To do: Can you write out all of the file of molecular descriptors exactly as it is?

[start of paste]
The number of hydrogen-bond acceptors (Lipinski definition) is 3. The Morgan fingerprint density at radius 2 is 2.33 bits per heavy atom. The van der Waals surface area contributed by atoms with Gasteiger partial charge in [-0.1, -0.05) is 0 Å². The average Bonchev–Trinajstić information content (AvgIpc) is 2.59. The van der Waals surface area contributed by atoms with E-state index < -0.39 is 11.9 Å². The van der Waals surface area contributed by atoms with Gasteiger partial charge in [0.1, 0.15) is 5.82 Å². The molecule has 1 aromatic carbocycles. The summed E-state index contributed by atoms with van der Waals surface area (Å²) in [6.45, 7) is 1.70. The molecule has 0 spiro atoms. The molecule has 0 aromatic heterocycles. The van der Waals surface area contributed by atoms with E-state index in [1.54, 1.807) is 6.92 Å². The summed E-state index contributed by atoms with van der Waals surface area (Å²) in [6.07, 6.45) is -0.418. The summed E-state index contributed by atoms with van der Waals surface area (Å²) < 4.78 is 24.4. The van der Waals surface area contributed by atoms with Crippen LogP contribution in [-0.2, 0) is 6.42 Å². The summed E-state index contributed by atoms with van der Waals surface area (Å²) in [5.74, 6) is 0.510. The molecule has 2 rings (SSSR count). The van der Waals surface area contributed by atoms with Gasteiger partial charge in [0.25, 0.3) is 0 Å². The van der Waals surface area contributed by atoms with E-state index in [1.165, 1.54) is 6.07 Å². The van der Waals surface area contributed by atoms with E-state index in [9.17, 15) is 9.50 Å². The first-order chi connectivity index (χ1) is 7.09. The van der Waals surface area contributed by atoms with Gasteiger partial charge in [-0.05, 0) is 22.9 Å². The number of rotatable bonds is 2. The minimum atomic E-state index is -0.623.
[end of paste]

The number of hydrogen-bond acceptors (Lipinski definition) is 3. The Morgan fingerprint density at radius 2 is 2.33 bits per heavy atom. The van der Waals surface area contributed by atoms with Gasteiger partial charge in [-0.1, -0.05) is 0 Å². The average Bonchev–Trinajstić information content (AvgIpc) is 2.59. The van der Waals surface area contributed by atoms with E-state index < -0.39 is 11.9 Å². The van der Waals surface area contributed by atoms with Gasteiger partial charge in [0.1, 0.15) is 5.82 Å². The molecule has 1 aromatic carbocycles. The summed E-state index contributed by atoms with van der Waals surface area (Å²) in [6.45, 7) is 1.70. The molecule has 0 spiro atoms. The molecule has 0 aromatic heterocycles. The van der Waals surface area contributed by atoms with E-state index in [1.54, 1.807) is 6.92 Å². The summed E-state index contributed by atoms with van der Waals surface area (Å²) in [6.07, 6.45) is -0.418. The summed E-state index contributed by atoms with van der Waals surface area (Å²) < 4.78 is 24.4. The van der Waals surface area contributed by atoms with Crippen LogP contribution in [-0.2, 0) is 6.42 Å². The summed E-state index contributed by atoms with van der Waals surface area (Å²) in [5.74, 6) is 0.510. The molecule has 2 rings (SSSR count). The van der Waals surface area contributed by atoms with Gasteiger partial charge in [0.25, 0.3) is 0 Å². The van der Waals surface area contributed by atoms with E-state index in [1.165, 1.54) is 6.07 Å². The van der Waals surface area contributed by atoms with E-state index in [9.17, 15) is 9.50 Å². The first-order chi connectivity index (χ1) is 7.09. The van der Waals surface area contributed by atoms with Gasteiger partial charge in [-0.05, 0) is 22.9 Å². The number of rotatable bonds is 2. The minimum atomic E-state index is -0.623.